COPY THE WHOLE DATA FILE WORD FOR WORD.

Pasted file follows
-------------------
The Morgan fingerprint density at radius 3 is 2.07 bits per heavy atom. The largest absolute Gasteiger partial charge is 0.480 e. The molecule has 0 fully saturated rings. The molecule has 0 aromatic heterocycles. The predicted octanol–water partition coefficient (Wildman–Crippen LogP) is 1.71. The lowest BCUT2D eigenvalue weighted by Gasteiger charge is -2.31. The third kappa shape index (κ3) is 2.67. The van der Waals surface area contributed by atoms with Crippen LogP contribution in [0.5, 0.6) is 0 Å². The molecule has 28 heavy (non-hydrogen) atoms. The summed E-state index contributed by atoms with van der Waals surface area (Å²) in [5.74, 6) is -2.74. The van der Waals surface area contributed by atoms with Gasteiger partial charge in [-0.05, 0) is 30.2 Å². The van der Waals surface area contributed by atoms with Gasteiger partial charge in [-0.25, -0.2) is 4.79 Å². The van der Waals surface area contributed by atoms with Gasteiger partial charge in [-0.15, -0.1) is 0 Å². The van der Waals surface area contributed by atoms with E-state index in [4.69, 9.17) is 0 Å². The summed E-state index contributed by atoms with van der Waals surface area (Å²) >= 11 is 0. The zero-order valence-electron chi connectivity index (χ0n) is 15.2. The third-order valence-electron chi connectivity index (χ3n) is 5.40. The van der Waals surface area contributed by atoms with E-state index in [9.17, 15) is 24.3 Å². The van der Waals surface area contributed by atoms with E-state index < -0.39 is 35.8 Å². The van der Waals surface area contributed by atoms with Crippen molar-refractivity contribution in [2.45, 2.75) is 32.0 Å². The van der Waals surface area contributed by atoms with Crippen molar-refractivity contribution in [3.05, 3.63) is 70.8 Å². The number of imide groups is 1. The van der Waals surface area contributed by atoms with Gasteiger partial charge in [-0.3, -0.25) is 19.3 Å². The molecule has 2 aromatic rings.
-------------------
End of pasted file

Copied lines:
The Morgan fingerprint density at radius 3 is 2.07 bits per heavy atom. The largest absolute Gasteiger partial charge is 0.480 e. The molecule has 0 fully saturated rings. The molecule has 0 aromatic heterocycles. The predicted octanol–water partition coefficient (Wildman–Crippen LogP) is 1.71. The lowest BCUT2D eigenvalue weighted by Gasteiger charge is -2.31. The third kappa shape index (κ3) is 2.67. The van der Waals surface area contributed by atoms with Crippen LogP contribution in [0.5, 0.6) is 0 Å². The molecule has 28 heavy (non-hydrogen) atoms. The summed E-state index contributed by atoms with van der Waals surface area (Å²) in [5.74, 6) is -2.74. The van der Waals surface area contributed by atoms with Gasteiger partial charge in [-0.05, 0) is 30.2 Å². The van der Waals surface area contributed by atoms with Gasteiger partial charge in [-0.25, -0.2) is 4.79 Å². The van der Waals surface area contributed by atoms with Gasteiger partial charge in [-0.15, -0.1) is 0 Å². The van der Waals surface area contributed by atoms with E-state index in [4.69, 9.17) is 0 Å². The summed E-state index contributed by atoms with van der Waals surface area (Å²) >= 11 is 0. The zero-order valence-electron chi connectivity index (χ0n) is 15.2. The third-order valence-electron chi connectivity index (χ3n) is 5.40. The van der Waals surface area contributed by atoms with E-state index in [9.17, 15) is 24.3 Å². The van der Waals surface area contributed by atoms with E-state index < -0.39 is 35.8 Å². The van der Waals surface area contributed by atoms with Crippen molar-refractivity contribution in [2.45, 2.75) is 32.0 Å². The van der Waals surface area contributed by atoms with Crippen molar-refractivity contribution in [3.05, 3.63) is 70.8 Å². The number of imide groups is 1. The van der Waals surface area contributed by atoms with Gasteiger partial charge in [-0.3, -0.25) is 19.3 Å². The molecule has 2 aromatic rings.